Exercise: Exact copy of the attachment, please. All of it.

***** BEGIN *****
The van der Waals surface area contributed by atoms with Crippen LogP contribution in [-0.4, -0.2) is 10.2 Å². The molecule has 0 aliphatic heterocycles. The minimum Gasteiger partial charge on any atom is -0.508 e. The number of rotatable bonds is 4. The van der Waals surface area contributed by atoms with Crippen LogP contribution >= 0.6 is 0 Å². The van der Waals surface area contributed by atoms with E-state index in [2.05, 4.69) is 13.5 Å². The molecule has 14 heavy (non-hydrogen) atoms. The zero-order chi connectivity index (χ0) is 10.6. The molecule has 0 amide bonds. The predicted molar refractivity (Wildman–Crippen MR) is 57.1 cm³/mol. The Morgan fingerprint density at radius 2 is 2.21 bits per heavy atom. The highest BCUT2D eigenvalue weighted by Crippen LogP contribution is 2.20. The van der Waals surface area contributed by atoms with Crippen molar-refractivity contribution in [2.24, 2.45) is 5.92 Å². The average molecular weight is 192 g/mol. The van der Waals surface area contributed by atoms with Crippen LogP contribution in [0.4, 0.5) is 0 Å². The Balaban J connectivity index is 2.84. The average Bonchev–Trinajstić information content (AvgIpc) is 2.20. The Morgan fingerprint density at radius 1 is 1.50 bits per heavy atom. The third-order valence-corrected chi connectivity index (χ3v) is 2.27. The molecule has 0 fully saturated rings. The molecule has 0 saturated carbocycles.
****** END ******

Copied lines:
The van der Waals surface area contributed by atoms with Crippen LogP contribution in [-0.4, -0.2) is 10.2 Å². The molecule has 0 aliphatic heterocycles. The minimum Gasteiger partial charge on any atom is -0.508 e. The number of rotatable bonds is 4. The van der Waals surface area contributed by atoms with Crippen LogP contribution >= 0.6 is 0 Å². The van der Waals surface area contributed by atoms with E-state index in [2.05, 4.69) is 13.5 Å². The molecule has 14 heavy (non-hydrogen) atoms. The zero-order chi connectivity index (χ0) is 10.6. The molecule has 0 amide bonds. The predicted molar refractivity (Wildman–Crippen MR) is 57.1 cm³/mol. The Morgan fingerprint density at radius 2 is 2.21 bits per heavy atom. The highest BCUT2D eigenvalue weighted by Crippen LogP contribution is 2.20. The van der Waals surface area contributed by atoms with Crippen molar-refractivity contribution in [2.24, 2.45) is 5.92 Å². The average molecular weight is 192 g/mol. The van der Waals surface area contributed by atoms with Crippen LogP contribution in [0.4, 0.5) is 0 Å². The Balaban J connectivity index is 2.84. The average Bonchev–Trinajstić information content (AvgIpc) is 2.20. The Morgan fingerprint density at radius 1 is 1.50 bits per heavy atom. The third-order valence-corrected chi connectivity index (χ3v) is 2.27. The molecule has 0 fully saturated rings. The molecule has 0 saturated carbocycles.